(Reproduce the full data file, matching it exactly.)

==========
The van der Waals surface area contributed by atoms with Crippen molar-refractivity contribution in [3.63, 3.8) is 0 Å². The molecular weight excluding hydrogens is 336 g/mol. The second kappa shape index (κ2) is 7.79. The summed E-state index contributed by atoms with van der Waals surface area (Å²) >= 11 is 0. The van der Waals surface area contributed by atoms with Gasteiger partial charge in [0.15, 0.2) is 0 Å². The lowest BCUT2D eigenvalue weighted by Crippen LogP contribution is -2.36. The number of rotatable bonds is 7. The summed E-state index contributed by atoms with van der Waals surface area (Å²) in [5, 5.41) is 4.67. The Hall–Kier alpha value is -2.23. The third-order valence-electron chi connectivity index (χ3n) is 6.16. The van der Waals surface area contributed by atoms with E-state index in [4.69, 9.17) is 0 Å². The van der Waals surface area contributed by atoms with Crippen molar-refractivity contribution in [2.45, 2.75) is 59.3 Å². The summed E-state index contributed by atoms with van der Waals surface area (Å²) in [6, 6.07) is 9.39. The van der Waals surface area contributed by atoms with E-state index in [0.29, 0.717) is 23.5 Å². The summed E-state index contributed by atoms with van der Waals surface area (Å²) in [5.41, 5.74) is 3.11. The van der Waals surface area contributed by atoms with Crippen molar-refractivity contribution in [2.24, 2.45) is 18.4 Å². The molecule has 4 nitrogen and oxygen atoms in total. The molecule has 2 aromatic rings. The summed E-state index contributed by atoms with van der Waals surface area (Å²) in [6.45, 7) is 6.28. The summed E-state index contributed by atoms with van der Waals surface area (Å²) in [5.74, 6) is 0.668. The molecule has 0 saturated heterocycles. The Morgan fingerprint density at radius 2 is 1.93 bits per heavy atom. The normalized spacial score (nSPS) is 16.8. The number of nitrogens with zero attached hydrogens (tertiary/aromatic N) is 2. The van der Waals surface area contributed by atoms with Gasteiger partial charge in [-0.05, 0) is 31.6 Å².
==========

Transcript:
The van der Waals surface area contributed by atoms with Crippen molar-refractivity contribution in [3.63, 3.8) is 0 Å². The molecular weight excluding hydrogens is 336 g/mol. The second kappa shape index (κ2) is 7.79. The summed E-state index contributed by atoms with van der Waals surface area (Å²) >= 11 is 0. The van der Waals surface area contributed by atoms with Gasteiger partial charge in [0.15, 0.2) is 0 Å². The lowest BCUT2D eigenvalue weighted by Crippen LogP contribution is -2.36. The number of rotatable bonds is 7. The summed E-state index contributed by atoms with van der Waals surface area (Å²) in [5, 5.41) is 4.67. The Hall–Kier alpha value is -2.23. The third-order valence-electron chi connectivity index (χ3n) is 6.16. The van der Waals surface area contributed by atoms with E-state index in [4.69, 9.17) is 0 Å². The van der Waals surface area contributed by atoms with Crippen molar-refractivity contribution in [2.45, 2.75) is 59.3 Å². The summed E-state index contributed by atoms with van der Waals surface area (Å²) in [6, 6.07) is 9.39. The van der Waals surface area contributed by atoms with E-state index in [0.29, 0.717) is 23.5 Å². The summed E-state index contributed by atoms with van der Waals surface area (Å²) in [5.41, 5.74) is 3.11. The van der Waals surface area contributed by atoms with Crippen molar-refractivity contribution in [2.24, 2.45) is 18.4 Å². The molecule has 4 nitrogen and oxygen atoms in total. The molecule has 2 aromatic rings. The summed E-state index contributed by atoms with van der Waals surface area (Å²) in [6.45, 7) is 6.28. The summed E-state index contributed by atoms with van der Waals surface area (Å²) in [5.74, 6) is 0.668. The molecule has 0 saturated heterocycles. The Morgan fingerprint density at radius 2 is 1.93 bits per heavy atom. The normalized spacial score (nSPS) is 16.8. The number of nitrogens with zero attached hydrogens (tertiary/aromatic N) is 2. The van der Waals surface area contributed by atoms with Gasteiger partial charge in [-0.05, 0) is 31.6 Å².